What will be the impact of LTE on the consumer? It's speed of the experience. I have written in the past about LTE being roughly 20 times faster than 3G. With 3G technology improving, assume LTE is roughly 10 times faster than the latest 3G technologies. 10 times faster will certainly improve the data and video utilization in mobile devices and will spur the advance of mobile value added services with these devices. We will see more and different kinds of video applications, and we will see more video usage.

India's 3G Auction Finally Started

April 12, 2010

India is one of the largest mobile subscriber markets in the world, and on April 9th, bidding for the 3G slots started. Two slots are already been awarded to the government agencies MTNL and BSNL, with essentially 3 other slots available. Obviously, the emergence of 3G networks in India, which would be set to start on September 1st for these bidders, means infrastructure spending also has to follow to install the 3G networks. So there is a lot at stake here with regards to the bids and pricing as the winners will need to monetize their win over time. It will be interesting to see how they go about this, but obviously data and multimedia/video traffic and applications will be key parts. With huge subscriber growth per month in India, the 3G networks also will play a key role in simply having bandwidth available for subscriber growth. So the 2G networks will play a key role for some time, likely for the lower ARPU customer base. However, I'm also sure other kinds of business models will emerge in India.
  In terms of this auction, it seems to me that the government sets the price, and bidders either OK it or reject it. And based on that, the price goes up or down. If you go to http://dot.gov.in you will see the state sponsored website. If you click on the "auction update" button, you will see a daily report for the different regions. 
  Above that, you'll see something called "Spectrum Auction" and then if you click on that, it takes you to some interesting information, such as the list of bidders. The bidders include Aircel, Bharti Airtel, Etisalat, Idea Cellar, Reliance Telecom, S Tel, Tata Teleservices Videocon and Vodafone. 

The Rise of the Machines

April 8, 2010

This is my last blog about CTIA, at least for now.  Outside of all the 3G/4G network noise and whose network is faster (I wonder when we will see 5G hype) and Android phones, the show had a good business rhythm. 
  Since Shaun White was on display at one side of the show floor and I didn't want to get caught up in that, I went to the other side of the show floor. And lo and behold I ran in the M2M (Machine to Machine) area. Given the Terminators are the ultimate in M2M communication, I thought they should have had a life-size Terminator there to counter Shaun! 
  Well, most of that part of the floor was more about asset tracking. I'm sure to those people it is uber interesting - even the pill container (like an aspirin container) tracker.  And even dog tracking. Units on dogs talking to a unit tracker someplace so you can find Fido. The ultimate in machine to machine. But I also saw a company called WindTrac that had some cool M2M technology. Interestingly enough, they were not in this area but some other part of the show floor. They had a bullet-proof vest with a tracker on it - so if the vest was hit and the wearer went down, someone would know his/her location. Very cool. I don't know if they were going to sell any at CTIA, but they did say they go to law enforcement type tradeshows and sell them there. Good for them. I'm looking forward to seeing more and more M2M applications in the years to come.

Do Safe Driving and Vegas Go Together?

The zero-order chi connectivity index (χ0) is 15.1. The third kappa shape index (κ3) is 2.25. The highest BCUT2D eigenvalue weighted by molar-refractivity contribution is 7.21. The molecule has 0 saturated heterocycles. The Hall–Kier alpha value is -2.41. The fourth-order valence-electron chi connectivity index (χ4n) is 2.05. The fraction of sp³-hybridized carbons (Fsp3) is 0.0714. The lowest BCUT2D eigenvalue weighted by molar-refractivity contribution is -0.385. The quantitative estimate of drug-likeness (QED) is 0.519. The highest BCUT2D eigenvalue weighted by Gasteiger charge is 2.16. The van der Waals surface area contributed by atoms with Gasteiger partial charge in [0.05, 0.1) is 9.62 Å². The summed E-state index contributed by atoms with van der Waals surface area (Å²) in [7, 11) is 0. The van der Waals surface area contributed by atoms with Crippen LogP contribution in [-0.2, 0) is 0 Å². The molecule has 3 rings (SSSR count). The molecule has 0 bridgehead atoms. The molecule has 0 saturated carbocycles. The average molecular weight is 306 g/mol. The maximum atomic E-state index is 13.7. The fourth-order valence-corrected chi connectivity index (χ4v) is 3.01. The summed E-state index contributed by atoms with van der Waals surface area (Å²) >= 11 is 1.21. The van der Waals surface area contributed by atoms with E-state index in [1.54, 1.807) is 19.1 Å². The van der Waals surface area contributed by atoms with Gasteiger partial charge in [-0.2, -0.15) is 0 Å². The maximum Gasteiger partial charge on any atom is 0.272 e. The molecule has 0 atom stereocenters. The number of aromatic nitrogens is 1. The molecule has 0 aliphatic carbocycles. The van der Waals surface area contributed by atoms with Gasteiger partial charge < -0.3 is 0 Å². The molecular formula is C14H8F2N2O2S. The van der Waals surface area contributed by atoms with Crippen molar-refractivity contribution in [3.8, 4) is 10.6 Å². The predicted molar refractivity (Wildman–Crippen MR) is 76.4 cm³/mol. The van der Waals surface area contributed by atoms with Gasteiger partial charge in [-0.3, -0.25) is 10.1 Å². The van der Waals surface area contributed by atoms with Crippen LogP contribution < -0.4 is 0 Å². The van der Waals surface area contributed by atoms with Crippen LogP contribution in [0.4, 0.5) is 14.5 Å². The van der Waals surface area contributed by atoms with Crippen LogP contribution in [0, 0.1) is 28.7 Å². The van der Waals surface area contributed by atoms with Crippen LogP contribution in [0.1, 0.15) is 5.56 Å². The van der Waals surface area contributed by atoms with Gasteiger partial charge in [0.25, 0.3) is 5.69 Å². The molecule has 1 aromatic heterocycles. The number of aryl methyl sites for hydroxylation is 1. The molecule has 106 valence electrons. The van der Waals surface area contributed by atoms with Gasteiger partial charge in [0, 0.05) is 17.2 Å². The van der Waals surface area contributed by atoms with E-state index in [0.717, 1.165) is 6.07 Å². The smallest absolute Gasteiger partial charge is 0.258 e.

April 6, 2010

Luckily, yes, given the abundance of taxis out here. But even beyond that, the wireless industry is taking steps to ensure people don't text and drive, and Vegas was at the forefront of this during CTIA a couple of weeks ago. CTIA sponsored a "Safe Driving Pavilion" and since I figure I can always learn something, I went over there to check it out. While there were many little booths, I deduced two different types of schemes to keep drivers from texting and driving.
  One type of scheme tries to decide if the texter is a driver or passenger by applying some kind of "rules." For instance, if there are a short number of characters and if the car is moving, it's probably a driver who's doing the texting. If so, the software refuses to send the text if it thinks you are texting and driving. Not exactly a hard science here! But if some company figures out the right kind of rules/formula that works pretty accurately, there might be a winner. I wonder if this will end up being just as dangerous as texting when cell phones start to fly out of car windows due to frustration. But seriously, this is a good initiative.
  Another type of scheme understands you will text, but enables you to do it in a driver-friendly fashion. It uses speech-to-text and text-to-speech software to enable texting by speaking and vice-versa. This scheme is a "hands free assistant." Talking cars, at least high-end cars, are fairly commonplace so maybe this will work. I talked to a company called DIAL2DO. Using cloud computing, they have 25 phone numbers around the world that can do speech recognition.  In order to do this, you would just call the number and any texts you receive as well as texts you want to send are converted to spoken word. Interesting, but if you have to call the number, will it all take too long? Will people have patience?
  Anyway, good initiatives and I'm glad I took the walk over there.

5G is Here!!

April 1, 2010

Today is April Fool's Day, and I wanted to write my blog about the wonders of 5G. I was going to describe a 5G installation in Tibet and I was going to describe 100 gigabit/second speeds, how a bazillion gigabyte file downloaded in less than 5 seconds, and wireless backhaul from mountaintop to mountaintop.

The reason I picked Tibet was because when I was in my early 20's I remember reading a classic April Fool's article in Sports Illustrated about Sidd Finch, a pitcher for the New York Mets who could supposedly throw over 125 miles per hour, if not more.  I was pysched but soon figured out this was an April Fool's joke!  If I remember correctly, the Mets found Finch in Tibet.